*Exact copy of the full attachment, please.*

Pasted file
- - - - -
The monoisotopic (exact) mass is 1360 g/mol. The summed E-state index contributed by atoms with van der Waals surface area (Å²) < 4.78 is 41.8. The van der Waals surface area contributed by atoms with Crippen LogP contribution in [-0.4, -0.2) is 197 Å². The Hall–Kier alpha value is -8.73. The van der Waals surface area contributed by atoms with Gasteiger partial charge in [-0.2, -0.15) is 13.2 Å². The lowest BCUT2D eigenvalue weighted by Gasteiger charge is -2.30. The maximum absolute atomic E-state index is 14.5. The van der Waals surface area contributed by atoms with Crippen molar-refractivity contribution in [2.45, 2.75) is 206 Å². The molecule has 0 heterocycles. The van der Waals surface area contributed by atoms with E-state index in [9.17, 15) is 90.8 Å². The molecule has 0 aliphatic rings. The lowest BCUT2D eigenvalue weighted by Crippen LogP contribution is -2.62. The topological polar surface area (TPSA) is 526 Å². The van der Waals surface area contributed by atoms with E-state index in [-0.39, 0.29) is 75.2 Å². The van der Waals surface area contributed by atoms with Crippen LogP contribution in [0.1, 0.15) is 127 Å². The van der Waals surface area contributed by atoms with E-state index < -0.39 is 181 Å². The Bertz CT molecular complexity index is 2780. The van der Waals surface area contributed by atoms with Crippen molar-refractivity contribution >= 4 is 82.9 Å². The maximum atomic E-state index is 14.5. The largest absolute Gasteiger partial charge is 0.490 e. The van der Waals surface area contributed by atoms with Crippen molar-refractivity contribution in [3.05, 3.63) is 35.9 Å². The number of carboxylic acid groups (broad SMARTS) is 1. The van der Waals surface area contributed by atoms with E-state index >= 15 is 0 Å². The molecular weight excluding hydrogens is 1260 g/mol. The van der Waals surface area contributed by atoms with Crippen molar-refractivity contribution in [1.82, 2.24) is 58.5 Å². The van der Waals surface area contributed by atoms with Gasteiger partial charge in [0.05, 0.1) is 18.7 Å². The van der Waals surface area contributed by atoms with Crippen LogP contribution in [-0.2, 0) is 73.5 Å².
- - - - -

The monoisotopic (exact) mass is 1360 g/mol. The summed E-state index contributed by atoms with van der Waals surface area (Å²) < 4.78 is 41.8. The van der Waals surface area contributed by atoms with Crippen LogP contribution in [-0.4, -0.2) is 197 Å². The Hall–Kier alpha value is -8.73. The van der Waals surface area contributed by atoms with Gasteiger partial charge in [-0.2, -0.15) is 13.2 Å². The lowest BCUT2D eigenvalue weighted by Gasteiger charge is -2.30. The maximum absolute atomic E-state index is 14.5. The van der Waals surface area contributed by atoms with Crippen molar-refractivity contribution in [2.45, 2.75) is 206 Å². The molecule has 0 heterocycles. The van der Waals surface area contributed by atoms with E-state index in [9.17, 15) is 90.8 Å². The molecule has 0 aliphatic rings. The lowest BCUT2D eigenvalue weighted by Crippen LogP contribution is -2.62. The topological polar surface area (TPSA) is 526 Å². The van der Waals surface area contributed by atoms with E-state index in [-0.39, 0.29) is 75.2 Å². The van der Waals surface area contributed by atoms with Crippen LogP contribution in [0.1, 0.15) is 127 Å². The van der Waals surface area contributed by atoms with E-state index < -0.39 is 181 Å². The Bertz CT molecular complexity index is 2780. The van der Waals surface area contributed by atoms with Crippen molar-refractivity contribution >= 4 is 82.9 Å². The maximum atomic E-state index is 14.5. The largest absolute Gasteiger partial charge is 0.490 e. The van der Waals surface area contributed by atoms with Crippen molar-refractivity contribution in [3.05, 3.63) is 35.9 Å². The number of carboxylic acid groups (broad SMARTS) is 1. The van der Waals surface area contributed by atoms with E-state index >= 15 is 0 Å². The molecular weight excluding hydrogens is 1260 g/mol. The van der Waals surface area contributed by atoms with Crippen molar-refractivity contribution in [1.82, 2.24) is 58.5 Å². The van der Waals surface area contributed by atoms with Gasteiger partial charge in [0.05, 0.1) is 18.7 Å². The van der Waals surface area contributed by atoms with Crippen LogP contribution in [-0.2, 0) is 73.5 Å².